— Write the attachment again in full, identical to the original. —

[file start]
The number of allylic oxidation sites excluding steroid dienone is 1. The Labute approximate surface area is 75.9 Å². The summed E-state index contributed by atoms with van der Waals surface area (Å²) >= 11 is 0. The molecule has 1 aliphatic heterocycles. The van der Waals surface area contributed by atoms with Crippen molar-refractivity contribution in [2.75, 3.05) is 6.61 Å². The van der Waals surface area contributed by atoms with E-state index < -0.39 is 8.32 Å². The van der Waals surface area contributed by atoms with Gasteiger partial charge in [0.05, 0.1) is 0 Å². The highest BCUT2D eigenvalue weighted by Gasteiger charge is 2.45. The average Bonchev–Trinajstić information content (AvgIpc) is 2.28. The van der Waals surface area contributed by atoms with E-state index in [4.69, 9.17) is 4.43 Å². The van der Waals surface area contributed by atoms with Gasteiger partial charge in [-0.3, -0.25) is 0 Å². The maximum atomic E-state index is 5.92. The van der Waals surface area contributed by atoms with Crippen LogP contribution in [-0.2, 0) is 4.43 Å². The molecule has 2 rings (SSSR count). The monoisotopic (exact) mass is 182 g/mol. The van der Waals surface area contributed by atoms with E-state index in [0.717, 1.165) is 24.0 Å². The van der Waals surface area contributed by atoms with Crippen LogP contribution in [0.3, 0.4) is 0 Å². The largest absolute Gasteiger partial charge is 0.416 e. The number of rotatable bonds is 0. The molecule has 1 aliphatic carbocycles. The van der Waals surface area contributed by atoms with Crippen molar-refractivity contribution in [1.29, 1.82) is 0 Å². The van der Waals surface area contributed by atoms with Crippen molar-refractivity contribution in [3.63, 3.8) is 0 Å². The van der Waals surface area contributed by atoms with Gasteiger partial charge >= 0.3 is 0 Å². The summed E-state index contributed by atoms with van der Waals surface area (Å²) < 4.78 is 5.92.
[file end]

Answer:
The number of allylic oxidation sites excluding steroid dienone is 1. The Labute approximate surface area is 75.9 Å². The summed E-state index contributed by atoms with van der Waals surface area (Å²) >= 11 is 0. The molecule has 1 aliphatic heterocycles. The van der Waals surface area contributed by atoms with Crippen molar-refractivity contribution in [2.75, 3.05) is 6.61 Å². The van der Waals surface area contributed by atoms with E-state index < -0.39 is 8.32 Å². The van der Waals surface area contributed by atoms with Gasteiger partial charge in [0.05, 0.1) is 0 Å². The highest BCUT2D eigenvalue weighted by Gasteiger charge is 2.45. The average Bonchev–Trinajstić information content (AvgIpc) is 2.28. The van der Waals surface area contributed by atoms with E-state index in [4.69, 9.17) is 4.43 Å². The van der Waals surface area contributed by atoms with Gasteiger partial charge in [-0.3, -0.25) is 0 Å². The maximum atomic E-state index is 5.92. The van der Waals surface area contributed by atoms with Crippen LogP contribution in [-0.2, 0) is 4.43 Å². The molecule has 2 rings (SSSR count). The monoisotopic (exact) mass is 182 g/mol. The van der Waals surface area contributed by atoms with E-state index in [0.717, 1.165) is 24.0 Å². The van der Waals surface area contributed by atoms with Crippen LogP contribution in [0.3, 0.4) is 0 Å². The largest absolute Gasteiger partial charge is 0.416 e. The number of rotatable bonds is 0. The molecule has 1 aliphatic carbocycles. The van der Waals surface area contributed by atoms with Crippen molar-refractivity contribution in [1.29, 1.82) is 0 Å². The van der Waals surface area contributed by atoms with Crippen molar-refractivity contribution in [3.63, 3.8) is 0 Å². The van der Waals surface area contributed by atoms with Gasteiger partial charge >= 0.3 is 0 Å². The summed E-state index contributed by atoms with van der Waals surface area (Å²) < 4.78 is 5.92.